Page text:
Changes in our basic attitudes don’t happen very often, but when they do, they can hit like a ton of bricks.
Take the realization that young children learn quickest and best ‒ by far ‒ from birth to around age 5. That has led to the creation of pre-kindergarten and early childhood programs all over the country, some private and some publicly funded.
That, in turn, has led to big increases in funding for public early childhood programs, especially here in Michigan, which now leads the nation in increasing public support for our Great Start Readiness Program, which is aimed at poor and vulnerable four-year-olds.
Now comes a global summit on the well-being of children. to be held at Central Michigan University June 3-5. The “Early Childhood: Shifting Mindsets” gathering will bring together experts from across Michigan, the United States and international organizations to “examine critical issues, exchange ideas, build bridges, and shape solutions to improve outcomes for children and families.”
Up for discussion are the science of infant development; how scientific research is affecting early systems of child care, education and support; and key policy issues, including how Michigan is developing policy through public, private, philanthropic and community-based strategies.
The two and a half-day summit is being designed and hosted by students, faculty and staff at CMU’s College of Education and Human Services in Mt. Pleasant.
“We see CMU as a catalyst to bring diverse groups together and formulate an action plan,” says Dale Pehrsson, dean of the college.
The opening session June 3 will be keynoted by Dr. Joshua Sparrow, director of the Brazelton Touchpoints Center at Boston Children’s Hospital, and associate professor of psychiatry at Harvard Medical School. Sparrow will also take part in an opening panel: “Change the Questions, Change the World: Childhood Today & Propositions for Tomorrow.” His fellow panelists will include Eileen Graf, director of research at the University of Chicago School of Medicine, and Joelle-Jude Fontaine, program officer at the W. K. Kellogg Foundation.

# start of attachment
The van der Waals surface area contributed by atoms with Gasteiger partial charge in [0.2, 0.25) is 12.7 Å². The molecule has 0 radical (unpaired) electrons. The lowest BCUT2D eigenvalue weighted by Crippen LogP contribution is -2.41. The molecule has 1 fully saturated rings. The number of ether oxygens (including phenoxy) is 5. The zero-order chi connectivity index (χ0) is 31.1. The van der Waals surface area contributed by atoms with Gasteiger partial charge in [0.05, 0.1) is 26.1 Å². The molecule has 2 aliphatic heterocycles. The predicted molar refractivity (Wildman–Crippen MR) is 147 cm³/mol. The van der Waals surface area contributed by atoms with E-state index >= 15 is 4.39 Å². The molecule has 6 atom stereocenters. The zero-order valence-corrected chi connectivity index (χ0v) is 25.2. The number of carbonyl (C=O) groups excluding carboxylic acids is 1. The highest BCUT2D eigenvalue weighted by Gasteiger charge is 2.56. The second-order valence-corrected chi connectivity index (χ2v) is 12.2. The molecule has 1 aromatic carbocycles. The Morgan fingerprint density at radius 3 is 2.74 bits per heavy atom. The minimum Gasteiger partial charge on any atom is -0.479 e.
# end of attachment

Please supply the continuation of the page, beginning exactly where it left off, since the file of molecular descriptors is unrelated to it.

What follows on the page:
Graf has won considerable notice for her “Thirty Million Words Initiative,” which encourages parents to talk to their children in a way that helps build their vocabularies, brains and futures.
Michigan policy shapers will come together there on June 5 in a panel to discuss key policy issues and the way Michigan’s public, private and philanthropic organizations have responded.
Included among them will be Susan Broman, head of the Office of Head Start in the Michigan Department of Education; Matt Gillard, CEO of Michigan’s Children; Traverse City’s Doug Luciani, co-chair of the Children’s Leadership Council of Michigan; and Peter Pratt, president of Public Sector Consultants. I’ll be moderating a similar panel later that morning.
As Dean Pehrsson put it: “The forum will promote sustainable partnerships to solve complex issues along the shifting landscape that’s challenging Michigan’s children and families, including access to high-quality early learning, the health and well-being of children under five, family stress and poverty in Michigan.”
Although developing early childhood policy has been under intense discussion in the research community for decades and in Lansing for the past 10 years, the CMU gathering is the first I know of to consider the entire spectrum of early childhood issues in an on-campus environment open to the public.
Registration fee is $300, with an “Early Bird” rate of $230 until May 1. The complete summit agenda and slate of speakers is available here.
I encourage anybody to sign up who has an interest in learning how childhood policy and programs have a direct effect on our state’s future prosperity – especially if you think you might get involved.
The summit should be a fascinating experience.